Our Midnight Visitor by Arthur Conan Doyle
Our Midnight Visitor I
Our Midnight Visitor II
Our Midnight Visitor III
Our Midnight Visitor IV

Our Midnight Visitor III

In the morning it was still blowing a whole gale, though the sky was blue for the most part. Our guest was up betimes, and we walked down to the beach together. It was at sight to see the great rollers sweeping in, overtopping one another like a herd of oxen, and then bursting with a roar, sending the Carracuil pebbles flying before them like grapeshot and filling the whole air with drifting spume.

We were standing together watching the scene, when, looking round, I saw my father hurrying towards us. He had been up and out since early dawn. When he saw us looking he began waving his hands and shouting, but the wind carried his voice sway. We ran towards him, however, seeiing that he was heavy with news.

“The brig’s wrecked, and they’re all drowned!” he cried as we met him.

“What!” roared our visitor.

If ever I heard exceeding great joy compressed into a monosyllable it vibrated in that one.

“They’re a’ drowned and naething saved! repeated my father. “Come yoursel’ and see.”

We followed him across the Combera to the level sends on the other side. They were strewn with wreckage, broken pieces of bulwark and handrail, paneling of a cabin, and an occasional caks. A single large spar was tossing in the waves close to the shore, occasionally shooting up towards the sky like some giant’s javelin, then sinking and disappearing in the trough of the great scooping seas. Digby hurried up to the nearest piece of timber, and stooping over It examined it intently.

“By God!” he said at last, taking in a long breath between his teeth, “you are right. It’s the Proserpine, and all hands are-lost. What a termble thing!”

His face was very solemn as he spoke, but his eyes danced and glittered. I was beginning to conceive .a great repugnanee and distrust toward this man.

“Is there no chance of any one having got ashore?” he said.

“Na, na, nor cargo neither,” my father answered with real grief in his voice. “Ye dinna ken this coast. There’s an awful undertow outside the Winners, and it’s a’ swept round to Holy Isle. De’il take it, if there was to be a shipwreck what for should they no run their ship agroond to the east’ard o’ the point and let an honest mun have the pickings instead o’ they rascally loons in Arran? An empty barrel might float in here, but there’s no chance o’ a sea chest, let alane a body.”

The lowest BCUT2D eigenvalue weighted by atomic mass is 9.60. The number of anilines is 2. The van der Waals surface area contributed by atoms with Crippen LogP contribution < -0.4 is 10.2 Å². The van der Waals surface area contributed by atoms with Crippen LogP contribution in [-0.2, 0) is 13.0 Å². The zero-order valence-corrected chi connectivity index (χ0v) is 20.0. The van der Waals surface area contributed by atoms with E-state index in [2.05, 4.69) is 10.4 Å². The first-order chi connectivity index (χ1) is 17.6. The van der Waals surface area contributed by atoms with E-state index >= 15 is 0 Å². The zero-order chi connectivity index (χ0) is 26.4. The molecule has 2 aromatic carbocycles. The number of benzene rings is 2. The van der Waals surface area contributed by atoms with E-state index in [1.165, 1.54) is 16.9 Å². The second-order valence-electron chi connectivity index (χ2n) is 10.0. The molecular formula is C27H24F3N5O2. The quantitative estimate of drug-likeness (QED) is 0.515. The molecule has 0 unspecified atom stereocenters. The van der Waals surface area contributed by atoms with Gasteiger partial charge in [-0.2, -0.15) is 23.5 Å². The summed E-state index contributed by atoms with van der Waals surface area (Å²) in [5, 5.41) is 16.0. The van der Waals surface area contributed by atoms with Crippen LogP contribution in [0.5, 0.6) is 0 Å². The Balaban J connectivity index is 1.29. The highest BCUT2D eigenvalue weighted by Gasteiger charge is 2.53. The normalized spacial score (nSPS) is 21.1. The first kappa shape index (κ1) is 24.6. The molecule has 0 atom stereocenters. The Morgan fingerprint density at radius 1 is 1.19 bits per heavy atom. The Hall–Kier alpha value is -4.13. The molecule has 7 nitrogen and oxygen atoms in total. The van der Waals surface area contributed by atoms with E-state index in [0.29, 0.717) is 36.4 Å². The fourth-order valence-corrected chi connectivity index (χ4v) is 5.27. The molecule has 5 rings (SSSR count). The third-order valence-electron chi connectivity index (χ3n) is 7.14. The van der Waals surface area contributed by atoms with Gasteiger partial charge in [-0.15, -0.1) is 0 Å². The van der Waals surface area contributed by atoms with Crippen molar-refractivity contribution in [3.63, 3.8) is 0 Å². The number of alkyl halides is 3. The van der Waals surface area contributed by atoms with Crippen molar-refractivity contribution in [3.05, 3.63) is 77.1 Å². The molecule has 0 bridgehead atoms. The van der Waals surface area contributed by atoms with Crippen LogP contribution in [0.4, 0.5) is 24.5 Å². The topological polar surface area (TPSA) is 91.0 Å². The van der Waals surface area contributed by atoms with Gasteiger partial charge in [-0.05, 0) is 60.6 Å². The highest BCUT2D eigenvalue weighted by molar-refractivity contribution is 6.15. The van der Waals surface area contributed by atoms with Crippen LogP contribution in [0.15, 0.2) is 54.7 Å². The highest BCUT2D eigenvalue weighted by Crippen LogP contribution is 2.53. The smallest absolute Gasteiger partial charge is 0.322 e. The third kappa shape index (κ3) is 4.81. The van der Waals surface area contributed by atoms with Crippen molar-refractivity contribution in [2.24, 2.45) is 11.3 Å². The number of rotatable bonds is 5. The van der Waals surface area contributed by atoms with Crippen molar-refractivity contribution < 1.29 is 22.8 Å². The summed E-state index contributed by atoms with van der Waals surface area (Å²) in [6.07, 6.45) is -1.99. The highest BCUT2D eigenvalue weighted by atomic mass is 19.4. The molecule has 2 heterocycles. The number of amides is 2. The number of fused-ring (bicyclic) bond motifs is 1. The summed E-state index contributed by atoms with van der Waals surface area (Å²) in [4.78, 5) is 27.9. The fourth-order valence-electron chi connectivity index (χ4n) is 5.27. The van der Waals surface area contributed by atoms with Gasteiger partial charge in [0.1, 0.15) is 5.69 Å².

“Poor fellows!” said Digby. ” But there—-we must meet it some day, and why not here and now? I’ve lost my ship, but, thank heaven, I can buy another. It is sad about them though—very sad. I warned Lamarck that he was waiting too long with a low barometer and an ugly shore under his lee. He has himself to thank. He was my first officer, a prying, covetous, meddlesome hound.”

“Don’t call him names!” I said. “He’s dead.”

“Well said, my young prig!” he answered. “Perhaps you wouldn’t be so mealy-mouthed yourself if you lost five thousand pounds before breakfast. But there—there’s no use crying over spilt rnilk. Vogue la galère! as the French say. Things are never so bad but that they might be worse.”

My father and Digby stayed at the scene of the wreck, but I walked over to Corriemains to reassure Minnie’s mind as to the apparition at the window. Her opinion, when I had told her all, coincided with mine, that perhaps the crew of the brig knew more about the stranger than he cared for. We agreed that I should keep a close eye upon him without letting him know that he was watched.

“But oh, Archie,” she said, “ye munna cross him or anger him while he carries them awfu’ weapons. Ye maun be douce and saft, and no’ gainsay him·.”

I laughed, and promised her to be very prudent, which reassured her a little. Old Fullarton walked back with me in the hope of picking up a piece of timber, and both he an my father patrolled the shore for many days, without, however, finding any prize of importance, for the undercurrent off the Wiinners was very strong, and everything had probably drifted right round to Lamlash Bay, in Arran.